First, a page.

[A letter regarding a painting to be exhibited at the Crystal Palace.]. . F. Cropsey, asper.
[A letter regarding a painting to be exhibited at the Crystal Palace.]

[A letter regarding a painting to be exhibited at the Crystal Palace.]

Kensington Gate, Hyde Park, South London, N[orth]., 8 May 1857. 12mo (7” x 4.25”). 3 pp. of manuscript. Docketed on page 4.

A letter from Hudson River school painter Jasper F. Cropsey to Crystal Palace exhibition manager Henry Mogford, regarding the exhibition of one of his autumn scene canvases.

This letter reads in full: “Yesterday my picture, An American Autumn scene on the Susquehannah River left for the Crystal Palace exhibition. I trust it has been safely received. I wrote to you a few days ago, mentioning that I would send it, its title &c. and that I would send it to your address. This note I presume you have received. I would further mention that the picture is for sale price [of] 200 guineas with frame. For your personal information, let me mention that the large tree to the right is a river willow, common upon the banks of our rivers the slender one in the center of the picture, yellow in colour is an elm, with some Virginia creeper hanging from it. The darkest scarlet oak—and maple not yet changed, complete this Island group—up the mountain side are various forest trees, all passing through their changes. The effect is that of one of our bright afternoons, when everything is glowing with sunlight.”

Associated with the second-generation of the Hudson River school, U.S. painter and architect Jasper F. Cropsey (1823–1900) is best remembered for his autumn landscapes of the American Northeast; in Europe he came to be known as “America’s painter of autumn.” In 1842 he set out to establish a career in architecture, and over the next two years designed two churches on Staten Island. While on drawing excursions along the east coast, he met fellow painters Asher B. Durand, Thomas Cole, Cole’s pupil Frederic Church, and George Inness. In 1847, Cropsey lived in Rome, staying in Cole’s former apartment and studio. From 1856 to 1863, he and his family lived in London where his paintings of the American landscape gained popularity. While in London he also exhibited at the Royal Academy and was presented to Queen Victoria. Back in New York in the 1860s, he returned to his architectural practice while continuing to paint. With taste turning to Impressionism, his financial situation faltered and in 1884 he was forced to sell the Gothic Revival mansion he designed for his family, known as Aladdin.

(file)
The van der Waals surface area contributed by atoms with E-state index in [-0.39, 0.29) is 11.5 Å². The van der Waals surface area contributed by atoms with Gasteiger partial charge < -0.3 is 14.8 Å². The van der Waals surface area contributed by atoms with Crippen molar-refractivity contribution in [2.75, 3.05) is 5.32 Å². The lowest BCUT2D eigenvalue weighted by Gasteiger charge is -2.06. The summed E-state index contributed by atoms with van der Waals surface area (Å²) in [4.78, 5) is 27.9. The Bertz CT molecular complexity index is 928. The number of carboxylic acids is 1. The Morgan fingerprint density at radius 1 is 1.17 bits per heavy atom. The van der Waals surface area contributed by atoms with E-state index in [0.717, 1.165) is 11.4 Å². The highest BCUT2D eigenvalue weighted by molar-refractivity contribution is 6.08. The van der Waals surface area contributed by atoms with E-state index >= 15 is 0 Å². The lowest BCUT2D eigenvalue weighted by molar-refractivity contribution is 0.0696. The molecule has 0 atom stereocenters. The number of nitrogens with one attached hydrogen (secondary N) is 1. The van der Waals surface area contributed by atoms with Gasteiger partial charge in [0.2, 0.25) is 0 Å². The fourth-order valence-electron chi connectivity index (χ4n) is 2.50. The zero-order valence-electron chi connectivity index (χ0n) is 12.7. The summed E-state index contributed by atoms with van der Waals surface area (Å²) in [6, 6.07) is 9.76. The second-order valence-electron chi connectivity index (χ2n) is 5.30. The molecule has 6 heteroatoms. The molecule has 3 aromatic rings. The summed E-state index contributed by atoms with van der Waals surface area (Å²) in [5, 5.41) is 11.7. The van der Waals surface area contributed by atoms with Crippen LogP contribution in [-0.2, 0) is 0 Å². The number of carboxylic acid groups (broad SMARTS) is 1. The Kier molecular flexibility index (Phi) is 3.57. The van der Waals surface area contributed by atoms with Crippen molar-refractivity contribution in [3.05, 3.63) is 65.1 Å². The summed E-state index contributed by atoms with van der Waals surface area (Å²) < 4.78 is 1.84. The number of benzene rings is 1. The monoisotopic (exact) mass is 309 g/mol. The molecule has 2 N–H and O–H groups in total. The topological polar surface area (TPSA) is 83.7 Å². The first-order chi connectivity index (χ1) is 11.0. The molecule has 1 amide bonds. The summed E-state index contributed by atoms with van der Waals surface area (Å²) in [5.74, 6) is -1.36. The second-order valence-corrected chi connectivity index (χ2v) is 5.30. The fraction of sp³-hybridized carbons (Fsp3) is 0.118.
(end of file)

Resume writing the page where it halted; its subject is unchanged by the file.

Henry Mogford (1787–1874) was an art dealer, artist, author and antiquarian. An authority on picture restoration, Mogford wrote Hand-book for the Preservation of Pictures (1845). In 1856 he was appointed to manage the fine arts section at the Crystal Palace, through which he came into contact with many leading artists.

REFERENCES: Blumberg, Naomi. Jasper Francis Cropsey at britannica.org; “Henry Mogford,” British picture restorers, 1600-1950 at npg.org.uk

CONDITION: Good, creasing, no losses to the text.

Item #6283

Price: $975.00

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